fare is by sinking the aircraft carrier, and the air-
craft carrier in'this case is Yasser Arafat's terrorist
addiction. We must say to Arafat what the United
States has said to the Taliban: Surrender terrorism
or surrender power.
Netanyahu also discussed the land conflict

Inside: 2 Palestinians killed, 150 injured in Israeli
missile attack near Arafat's headquarters. Page 2.
between the Palestinians and the Israelis, comparing
it also to when the Arabs occupied Spain and Spain
prevailed. "Does anyone say you did a terrible
injustice to the Arabs?" he said. "In both cases the
original owner of the land refused to give up the
claim. We have a deed that goes back way before
Spain's and a good book to go along with it."
"It's not their land," said Netanyahu, recounting
his response in a recent interview on CNN during
which he was told by an anchorwoman, "But the
Palestinians say you stole their land."
As far as peace in the Middle East is concerned,
Netanyahu said that rights are a central issue.
"Eventually we will have to make a deal with
our Palestinian neighbors, but what impedes the
deal is their claim that we have no rights whatsoev-
er in that land."
More than 250 University students traveled to
Southfield to attend the event, which was held at
local synagogue Congregation Shaarey Zedek. The
Jewish Federation of Metro Detroit made the
opportunity available to students, University Hillel

Former Israeli Prime Minister Benjamin Netanyahu speaks last night at a synagogue In Southfleld. More
than 250 University students traveled to hear Netanyahu comment on recent violence In the Middle East.

Clinton aide explains new

By Tomislav Ladika
Daily Staff Reporter
National emergencies of
government action, but
Virginia Rezmierski said
she worries that students
do not understand the
laws passed by the.United
States in response to the
Sept. 11 terrorist attacks.
Rezmierski, an associ-
ate professor at the
School of Public Policy,
said most University stu-
dents and many faculty
members do not compre
provisions passed in the w
attacks. She has helped org
lecture series called "Priva
tion Age" to increase stu

national security issues.
Ohio State Universi
who was former Presid
ften require drastic privacy counselor, expl
by Congress since the
speech of the lecture se
yesterday. Swire said
which was passed less t
11, includes numerous
most notably allowing
cials to use foreign it
sometimes for purposes
national security.
"If a person might be
and they might be plot
Swire bust them for shopliftin
hend some of the Swire said Universi
eeks following the most concerned with a
ganize a University allows police to search
cy in the Informa- without first obtaining a
dent awareness of Rezmierski said stud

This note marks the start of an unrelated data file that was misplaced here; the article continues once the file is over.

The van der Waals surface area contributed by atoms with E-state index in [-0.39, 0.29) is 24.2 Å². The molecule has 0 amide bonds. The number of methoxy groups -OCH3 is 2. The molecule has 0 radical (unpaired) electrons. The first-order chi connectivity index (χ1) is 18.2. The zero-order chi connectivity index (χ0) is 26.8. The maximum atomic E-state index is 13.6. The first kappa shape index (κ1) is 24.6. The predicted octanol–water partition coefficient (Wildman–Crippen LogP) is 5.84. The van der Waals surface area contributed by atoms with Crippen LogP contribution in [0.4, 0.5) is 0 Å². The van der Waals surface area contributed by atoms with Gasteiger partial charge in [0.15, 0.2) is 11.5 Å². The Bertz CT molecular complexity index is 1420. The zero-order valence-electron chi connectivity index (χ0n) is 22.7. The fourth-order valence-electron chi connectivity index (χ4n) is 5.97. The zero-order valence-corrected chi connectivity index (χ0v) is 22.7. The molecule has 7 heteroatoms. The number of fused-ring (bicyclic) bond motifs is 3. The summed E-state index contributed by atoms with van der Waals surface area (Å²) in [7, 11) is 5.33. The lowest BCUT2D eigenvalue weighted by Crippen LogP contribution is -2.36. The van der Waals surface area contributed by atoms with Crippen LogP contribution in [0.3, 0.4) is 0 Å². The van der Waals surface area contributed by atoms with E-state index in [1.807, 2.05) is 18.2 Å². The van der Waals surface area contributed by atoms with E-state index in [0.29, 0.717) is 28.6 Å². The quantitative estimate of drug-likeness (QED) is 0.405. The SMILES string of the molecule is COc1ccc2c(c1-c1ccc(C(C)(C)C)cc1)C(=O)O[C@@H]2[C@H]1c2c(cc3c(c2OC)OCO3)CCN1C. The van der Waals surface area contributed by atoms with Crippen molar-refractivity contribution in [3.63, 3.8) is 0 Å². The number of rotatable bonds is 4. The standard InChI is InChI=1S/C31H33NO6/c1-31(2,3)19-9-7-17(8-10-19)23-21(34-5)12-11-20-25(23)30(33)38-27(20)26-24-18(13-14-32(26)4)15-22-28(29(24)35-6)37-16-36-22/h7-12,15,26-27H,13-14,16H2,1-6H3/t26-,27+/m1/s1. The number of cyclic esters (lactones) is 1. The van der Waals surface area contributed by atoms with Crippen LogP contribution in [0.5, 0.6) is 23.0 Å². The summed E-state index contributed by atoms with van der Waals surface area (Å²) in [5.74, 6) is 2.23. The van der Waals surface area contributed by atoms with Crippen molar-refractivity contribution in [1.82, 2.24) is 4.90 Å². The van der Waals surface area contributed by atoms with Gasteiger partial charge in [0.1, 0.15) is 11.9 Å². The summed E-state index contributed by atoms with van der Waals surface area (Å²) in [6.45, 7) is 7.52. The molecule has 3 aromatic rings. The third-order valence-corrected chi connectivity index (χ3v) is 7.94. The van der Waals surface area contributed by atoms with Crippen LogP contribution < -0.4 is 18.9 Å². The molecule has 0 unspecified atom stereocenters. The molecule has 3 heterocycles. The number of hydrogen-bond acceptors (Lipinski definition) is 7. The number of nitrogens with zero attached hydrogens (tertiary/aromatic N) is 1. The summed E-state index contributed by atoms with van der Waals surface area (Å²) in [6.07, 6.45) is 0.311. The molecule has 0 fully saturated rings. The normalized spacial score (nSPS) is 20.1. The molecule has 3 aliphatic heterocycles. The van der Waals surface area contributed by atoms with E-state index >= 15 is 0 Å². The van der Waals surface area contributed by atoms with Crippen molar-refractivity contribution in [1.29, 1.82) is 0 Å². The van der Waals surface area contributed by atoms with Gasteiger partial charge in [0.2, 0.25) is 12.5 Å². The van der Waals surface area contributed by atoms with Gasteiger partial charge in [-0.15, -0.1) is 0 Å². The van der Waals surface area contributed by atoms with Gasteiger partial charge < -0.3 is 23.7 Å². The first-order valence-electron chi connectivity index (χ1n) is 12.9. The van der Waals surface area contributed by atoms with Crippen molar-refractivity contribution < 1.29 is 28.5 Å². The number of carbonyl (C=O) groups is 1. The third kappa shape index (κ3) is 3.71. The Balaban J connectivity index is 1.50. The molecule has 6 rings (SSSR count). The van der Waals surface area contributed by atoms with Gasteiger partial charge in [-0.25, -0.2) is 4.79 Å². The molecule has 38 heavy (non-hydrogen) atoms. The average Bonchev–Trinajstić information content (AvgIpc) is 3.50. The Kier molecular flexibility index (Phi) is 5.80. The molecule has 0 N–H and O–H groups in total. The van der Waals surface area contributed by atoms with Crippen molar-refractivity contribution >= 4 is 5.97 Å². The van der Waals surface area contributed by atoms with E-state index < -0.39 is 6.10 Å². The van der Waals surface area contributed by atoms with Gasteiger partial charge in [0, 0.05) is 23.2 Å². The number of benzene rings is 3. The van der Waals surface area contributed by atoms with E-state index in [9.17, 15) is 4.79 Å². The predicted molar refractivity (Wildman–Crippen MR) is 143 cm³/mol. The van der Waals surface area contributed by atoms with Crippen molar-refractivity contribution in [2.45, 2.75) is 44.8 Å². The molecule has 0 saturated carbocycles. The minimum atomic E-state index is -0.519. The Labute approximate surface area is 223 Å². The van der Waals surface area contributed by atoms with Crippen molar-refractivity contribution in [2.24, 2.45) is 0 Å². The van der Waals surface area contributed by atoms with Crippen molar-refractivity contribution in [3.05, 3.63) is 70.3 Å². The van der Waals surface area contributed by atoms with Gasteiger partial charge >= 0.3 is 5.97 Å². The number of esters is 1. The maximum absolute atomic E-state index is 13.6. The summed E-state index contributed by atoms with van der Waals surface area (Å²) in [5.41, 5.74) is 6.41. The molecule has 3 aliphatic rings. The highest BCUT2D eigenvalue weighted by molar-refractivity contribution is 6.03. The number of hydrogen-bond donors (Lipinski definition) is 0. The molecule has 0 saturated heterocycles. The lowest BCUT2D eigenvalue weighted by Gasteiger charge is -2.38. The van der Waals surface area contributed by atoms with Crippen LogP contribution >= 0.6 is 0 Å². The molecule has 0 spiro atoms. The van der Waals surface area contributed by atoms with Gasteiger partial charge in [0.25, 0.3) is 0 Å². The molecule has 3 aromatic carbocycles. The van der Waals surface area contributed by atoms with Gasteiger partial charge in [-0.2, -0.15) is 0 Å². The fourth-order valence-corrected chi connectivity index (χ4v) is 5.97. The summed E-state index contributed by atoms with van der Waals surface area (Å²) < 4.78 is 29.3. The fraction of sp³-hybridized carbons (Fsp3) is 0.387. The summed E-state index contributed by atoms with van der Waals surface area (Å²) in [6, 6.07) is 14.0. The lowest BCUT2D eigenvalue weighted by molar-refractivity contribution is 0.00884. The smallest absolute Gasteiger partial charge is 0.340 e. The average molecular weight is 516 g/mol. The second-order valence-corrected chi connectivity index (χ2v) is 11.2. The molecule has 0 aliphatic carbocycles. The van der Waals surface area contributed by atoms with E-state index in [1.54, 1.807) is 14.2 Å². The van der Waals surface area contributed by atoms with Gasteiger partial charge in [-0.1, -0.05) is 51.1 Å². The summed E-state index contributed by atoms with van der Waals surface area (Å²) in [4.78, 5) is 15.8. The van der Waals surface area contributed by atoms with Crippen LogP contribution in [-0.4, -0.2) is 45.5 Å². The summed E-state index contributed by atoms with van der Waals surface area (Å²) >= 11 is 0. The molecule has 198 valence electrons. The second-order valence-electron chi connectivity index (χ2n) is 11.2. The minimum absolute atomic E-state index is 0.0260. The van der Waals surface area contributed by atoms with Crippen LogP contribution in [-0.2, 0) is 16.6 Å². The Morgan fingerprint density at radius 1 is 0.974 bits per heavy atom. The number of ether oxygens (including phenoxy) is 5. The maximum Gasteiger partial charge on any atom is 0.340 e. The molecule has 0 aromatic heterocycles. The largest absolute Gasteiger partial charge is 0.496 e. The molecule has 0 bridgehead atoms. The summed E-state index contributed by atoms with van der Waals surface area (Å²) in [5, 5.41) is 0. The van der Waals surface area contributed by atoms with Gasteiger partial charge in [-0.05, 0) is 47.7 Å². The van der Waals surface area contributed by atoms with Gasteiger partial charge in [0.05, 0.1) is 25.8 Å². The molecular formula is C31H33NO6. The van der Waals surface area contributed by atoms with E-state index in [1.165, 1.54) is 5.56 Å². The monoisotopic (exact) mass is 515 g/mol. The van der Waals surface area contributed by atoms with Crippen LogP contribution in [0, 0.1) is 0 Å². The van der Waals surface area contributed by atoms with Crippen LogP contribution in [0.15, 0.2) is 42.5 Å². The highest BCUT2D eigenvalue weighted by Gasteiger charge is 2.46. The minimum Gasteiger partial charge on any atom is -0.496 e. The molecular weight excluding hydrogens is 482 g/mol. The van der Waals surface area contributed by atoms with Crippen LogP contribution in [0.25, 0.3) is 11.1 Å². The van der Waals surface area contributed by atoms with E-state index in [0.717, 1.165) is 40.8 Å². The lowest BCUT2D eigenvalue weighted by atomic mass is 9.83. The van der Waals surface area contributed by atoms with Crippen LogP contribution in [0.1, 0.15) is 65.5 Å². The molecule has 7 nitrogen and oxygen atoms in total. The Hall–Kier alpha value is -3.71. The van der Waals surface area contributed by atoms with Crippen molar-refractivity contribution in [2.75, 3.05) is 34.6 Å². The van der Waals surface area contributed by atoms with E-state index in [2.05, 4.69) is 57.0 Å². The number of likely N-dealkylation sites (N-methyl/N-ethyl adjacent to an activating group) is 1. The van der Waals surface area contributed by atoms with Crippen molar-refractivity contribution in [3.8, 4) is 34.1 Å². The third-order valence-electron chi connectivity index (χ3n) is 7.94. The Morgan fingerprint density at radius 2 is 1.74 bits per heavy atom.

civil liberties
use their computers without being concerned
ty Prof. Peter Swire, with such surveillance measures. But she said
ent Bill Clinton's chief most students don't know about the new secu-
ained the laws passed rity measures created by the Patriot Act.
e attacks in the third Rezmierski said newspaper polls indicatiig
eries in Hutchins Hall that Americans support increased surveil-
the U.S. Patriot Act, lance perpetuate the problem because they do
han a week after Sept. not take into account the fact that many don't
s security provisions, understand the proposals they are agreeing to
law enforcement offi- support.
ntelligence wiretaps, David Fitch, a business senior at the Uni-
not directly related to versity's Dearborn campus, said students
don't care to understand the laws the govern-
an al-Qaida member, ment has passed because media coverage
ting an attack, we can focuses on the war in Afghanistan instead of
g,' Swire said. national politics.
ty students might be Rezmierski said the U.S. government used
nother provision that the sense of emergency following the terrorist
through their records attacks to pass measures that it had been work-
court order. ing for years to approve. She said the quick
ents should be able to See SWIRE, Page 7

Senator wants to alter
e IDs for those under 21
By Christopher Johnson
AIl For the Daily

Car talk

Oxygen Media Senior Vice President Cheryl Mills moderates
a women's panel titled "Choose to Lead: Powerful Choices"
last night.
Wo-men urged
to take active
role in crises
By C. Price Jones
Daily Staff Reporter
At a panel discussion hosted by Oxygen Media last
night, five successful women discussed women's reluc-
tance to take leadership positions and the importance
of women taking active roles in times of crisis.
"It's a tremendously powerful image," Associate
Publisher and Editor of Crain's Detroit Business Mary
Kramer said of National Security Adviser Condoleezza
Rice. "She is at the epicenter of everything that is
going on, and so for people to see a woman in that kind
of position is like, yes, women can make decisions that
have value in these types of situations."
Students attending the event said they found it help-
ful and inspiring but some said they did not see the
issues the panel was advocating at work in the Univer-
"It was great to see a panel of successful women. I
don't often see that at this university," said LSA junior
Tiffany Buckley.

uLAIIC0 'O 1-216



A state lawmaker wants to make it
harder for minors to purchase alcohol
and tobacco by reconfiguring the dri-
ver's licenses of those under 21 from
the traditional horizontal format to a
new vertical layout.
The new format would make some-
one instantly identifiable as being
underage, and as on current licenses,
the dates when the minor turns 18 and
21 would also appear in bold, red print.
Sen. Loren Bennett (R-Canton) said
he expects swift approval for the bill,
which he plans to introduce before the
Legislature suspends work for winter
Mike Classens, legislative aide to
Bennett, said the purchase of alcohol
nd tobhacco by miner has benme




Anv Donn ...n roafnroa A11. 5,fnr-ahnhhv .g.innnir ke,.* tI AA i.,nu'r riink,'s 1985 Audi 5000


Back to Top

© 2024 Regents of the University of Michigan